Archive | 2:45 pm

Xylem and Phloem

2 May

I’ve seen my share of xylem and phloem around here lately. The trees below went down in storms years ago, and the one on the left is my bridge across the drainage ditch.  The goats like it too!

The blue spruce below went down in a storm last year.  Basically, xylem is the wood of a tree.

Both xylem and phloem make up the vascular system of a tree.  The xylem carry water and dissolved minerals from the roots to the rest of the tree, while phloem carry sugar from the leaves to the rest of the tree.

The xylem live for only one year, and new xylem are grown each year from the cambium.  The dead xylem are seen as the rings of a tree when it is cut down.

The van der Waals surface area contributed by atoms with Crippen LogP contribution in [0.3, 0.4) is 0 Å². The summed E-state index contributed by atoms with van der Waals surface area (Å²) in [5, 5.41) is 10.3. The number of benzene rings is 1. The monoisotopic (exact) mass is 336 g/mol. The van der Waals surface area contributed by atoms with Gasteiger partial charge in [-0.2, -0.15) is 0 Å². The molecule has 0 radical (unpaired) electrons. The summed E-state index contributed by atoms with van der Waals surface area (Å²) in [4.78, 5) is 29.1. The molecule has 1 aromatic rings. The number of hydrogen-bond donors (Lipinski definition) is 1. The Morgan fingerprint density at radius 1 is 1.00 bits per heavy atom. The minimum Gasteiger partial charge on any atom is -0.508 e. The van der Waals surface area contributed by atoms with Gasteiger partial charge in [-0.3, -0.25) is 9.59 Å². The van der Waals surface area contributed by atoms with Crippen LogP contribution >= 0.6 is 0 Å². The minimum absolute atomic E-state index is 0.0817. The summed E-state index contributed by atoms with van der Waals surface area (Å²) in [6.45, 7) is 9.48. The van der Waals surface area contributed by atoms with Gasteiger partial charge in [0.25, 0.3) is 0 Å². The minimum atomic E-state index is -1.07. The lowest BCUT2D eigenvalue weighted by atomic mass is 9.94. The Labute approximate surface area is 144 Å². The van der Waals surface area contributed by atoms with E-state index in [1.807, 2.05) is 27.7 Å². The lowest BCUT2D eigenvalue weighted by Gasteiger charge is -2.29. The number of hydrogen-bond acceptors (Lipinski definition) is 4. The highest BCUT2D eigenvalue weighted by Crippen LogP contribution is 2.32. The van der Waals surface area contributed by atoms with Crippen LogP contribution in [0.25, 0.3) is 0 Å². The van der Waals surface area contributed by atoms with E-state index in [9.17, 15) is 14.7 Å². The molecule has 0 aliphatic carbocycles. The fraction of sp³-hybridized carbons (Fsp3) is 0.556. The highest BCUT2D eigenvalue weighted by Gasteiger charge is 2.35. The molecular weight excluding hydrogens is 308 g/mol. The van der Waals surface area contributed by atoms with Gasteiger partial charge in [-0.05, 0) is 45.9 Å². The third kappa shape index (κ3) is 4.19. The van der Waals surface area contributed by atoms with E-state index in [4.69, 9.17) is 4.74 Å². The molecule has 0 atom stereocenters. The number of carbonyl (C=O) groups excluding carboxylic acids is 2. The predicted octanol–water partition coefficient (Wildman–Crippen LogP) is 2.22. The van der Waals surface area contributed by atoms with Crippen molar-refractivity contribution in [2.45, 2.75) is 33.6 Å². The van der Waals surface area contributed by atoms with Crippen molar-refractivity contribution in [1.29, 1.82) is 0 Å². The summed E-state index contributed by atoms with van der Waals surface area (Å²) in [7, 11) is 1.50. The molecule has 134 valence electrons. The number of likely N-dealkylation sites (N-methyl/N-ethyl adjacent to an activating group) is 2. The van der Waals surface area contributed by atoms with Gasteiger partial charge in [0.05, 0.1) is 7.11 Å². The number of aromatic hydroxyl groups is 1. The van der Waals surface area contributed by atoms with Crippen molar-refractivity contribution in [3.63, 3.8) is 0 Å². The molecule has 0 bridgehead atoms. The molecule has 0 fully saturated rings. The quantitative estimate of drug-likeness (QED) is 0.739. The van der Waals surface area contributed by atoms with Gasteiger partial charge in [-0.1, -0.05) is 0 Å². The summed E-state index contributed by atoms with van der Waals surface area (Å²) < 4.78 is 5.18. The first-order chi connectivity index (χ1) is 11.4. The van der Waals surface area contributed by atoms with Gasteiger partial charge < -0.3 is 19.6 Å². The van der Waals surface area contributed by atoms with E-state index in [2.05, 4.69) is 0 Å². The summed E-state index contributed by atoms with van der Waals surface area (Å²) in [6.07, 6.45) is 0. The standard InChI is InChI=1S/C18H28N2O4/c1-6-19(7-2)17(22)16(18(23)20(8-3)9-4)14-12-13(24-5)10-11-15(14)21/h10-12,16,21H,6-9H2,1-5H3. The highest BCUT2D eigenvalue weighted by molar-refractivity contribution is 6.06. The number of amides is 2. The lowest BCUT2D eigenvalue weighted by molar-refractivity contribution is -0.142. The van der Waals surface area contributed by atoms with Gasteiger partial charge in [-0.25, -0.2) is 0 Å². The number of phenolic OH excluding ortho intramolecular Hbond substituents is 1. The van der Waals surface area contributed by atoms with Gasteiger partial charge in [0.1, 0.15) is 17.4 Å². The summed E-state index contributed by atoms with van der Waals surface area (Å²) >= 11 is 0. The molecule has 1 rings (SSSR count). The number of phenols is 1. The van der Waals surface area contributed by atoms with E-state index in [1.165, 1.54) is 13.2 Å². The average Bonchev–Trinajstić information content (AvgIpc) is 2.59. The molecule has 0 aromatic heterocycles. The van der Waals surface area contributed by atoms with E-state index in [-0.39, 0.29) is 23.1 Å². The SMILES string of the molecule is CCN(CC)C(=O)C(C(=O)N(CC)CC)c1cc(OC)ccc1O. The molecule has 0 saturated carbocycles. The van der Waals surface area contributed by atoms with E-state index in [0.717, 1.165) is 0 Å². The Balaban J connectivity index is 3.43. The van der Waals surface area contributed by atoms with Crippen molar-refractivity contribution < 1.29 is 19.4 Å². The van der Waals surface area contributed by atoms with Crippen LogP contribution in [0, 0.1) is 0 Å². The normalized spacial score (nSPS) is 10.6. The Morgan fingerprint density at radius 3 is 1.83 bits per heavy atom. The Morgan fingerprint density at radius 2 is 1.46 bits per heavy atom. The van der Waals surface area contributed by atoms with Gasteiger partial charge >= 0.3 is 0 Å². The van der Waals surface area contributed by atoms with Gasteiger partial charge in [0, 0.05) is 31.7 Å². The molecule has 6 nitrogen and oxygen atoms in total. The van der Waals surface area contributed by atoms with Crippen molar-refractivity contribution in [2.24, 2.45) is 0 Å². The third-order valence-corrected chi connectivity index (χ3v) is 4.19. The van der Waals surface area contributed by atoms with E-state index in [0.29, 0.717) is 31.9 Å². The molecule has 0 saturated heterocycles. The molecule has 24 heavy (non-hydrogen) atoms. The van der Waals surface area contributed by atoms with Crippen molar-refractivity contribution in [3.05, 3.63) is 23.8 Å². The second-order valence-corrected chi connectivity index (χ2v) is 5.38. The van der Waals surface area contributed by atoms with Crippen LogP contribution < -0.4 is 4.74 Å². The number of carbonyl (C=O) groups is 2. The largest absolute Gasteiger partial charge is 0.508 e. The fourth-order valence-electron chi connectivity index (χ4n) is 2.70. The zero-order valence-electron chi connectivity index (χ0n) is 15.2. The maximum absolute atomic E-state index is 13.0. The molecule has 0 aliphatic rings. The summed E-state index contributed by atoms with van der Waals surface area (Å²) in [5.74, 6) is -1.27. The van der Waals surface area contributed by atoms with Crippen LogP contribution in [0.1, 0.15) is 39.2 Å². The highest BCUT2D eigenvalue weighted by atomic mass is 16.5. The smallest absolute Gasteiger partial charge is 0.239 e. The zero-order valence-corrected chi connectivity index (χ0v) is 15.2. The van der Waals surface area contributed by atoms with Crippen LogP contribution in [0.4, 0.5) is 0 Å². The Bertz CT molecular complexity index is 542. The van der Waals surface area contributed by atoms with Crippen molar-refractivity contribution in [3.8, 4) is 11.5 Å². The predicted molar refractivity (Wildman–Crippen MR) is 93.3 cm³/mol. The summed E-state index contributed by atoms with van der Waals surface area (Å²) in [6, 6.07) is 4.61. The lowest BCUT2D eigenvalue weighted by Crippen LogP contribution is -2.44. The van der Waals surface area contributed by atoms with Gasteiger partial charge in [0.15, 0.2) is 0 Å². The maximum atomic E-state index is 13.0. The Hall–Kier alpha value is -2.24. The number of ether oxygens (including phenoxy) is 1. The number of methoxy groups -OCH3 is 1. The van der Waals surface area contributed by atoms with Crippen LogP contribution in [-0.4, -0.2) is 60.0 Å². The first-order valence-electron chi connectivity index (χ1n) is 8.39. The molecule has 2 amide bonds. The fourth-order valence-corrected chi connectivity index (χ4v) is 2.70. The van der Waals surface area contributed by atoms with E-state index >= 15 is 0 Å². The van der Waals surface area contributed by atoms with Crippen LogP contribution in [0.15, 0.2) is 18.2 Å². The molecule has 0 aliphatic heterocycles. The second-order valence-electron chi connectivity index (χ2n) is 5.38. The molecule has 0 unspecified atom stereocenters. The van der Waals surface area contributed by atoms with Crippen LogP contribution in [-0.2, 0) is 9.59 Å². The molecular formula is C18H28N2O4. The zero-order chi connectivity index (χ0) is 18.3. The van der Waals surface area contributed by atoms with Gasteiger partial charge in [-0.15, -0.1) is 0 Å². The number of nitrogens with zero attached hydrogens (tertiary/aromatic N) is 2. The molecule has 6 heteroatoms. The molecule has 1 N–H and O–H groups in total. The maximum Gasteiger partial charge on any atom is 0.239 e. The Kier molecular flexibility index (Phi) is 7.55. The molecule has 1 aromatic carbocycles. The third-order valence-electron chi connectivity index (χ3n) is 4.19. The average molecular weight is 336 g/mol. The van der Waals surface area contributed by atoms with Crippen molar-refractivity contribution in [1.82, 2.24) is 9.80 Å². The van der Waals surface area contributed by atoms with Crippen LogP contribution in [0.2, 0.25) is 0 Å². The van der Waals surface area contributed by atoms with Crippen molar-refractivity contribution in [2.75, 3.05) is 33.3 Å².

As the tree grows the inner rings of xylem become the heartwood, and the outer rings of xylem are sapwood.  New xylem are produced each year by the cambium.

The phloem, on the other hand, remain alive.  They create the inner layer of bark.

Xylem add strength to a tree.

Of course, certain insect infestations can bore into the tree and cause it to die.

There’s plenty of dead trees from insects (Redwood trees all died) and storms around here.  I hope I don’t see any new trees come down this year. 

Linking to Jenny Matlock’s Alphabe-Thursday.  This week it’s all about the very challenging letter X.  I’m also linking this to Rural Thursday hosted by Nancy at A Rural Journal and Lisa at Two Bears Farm.

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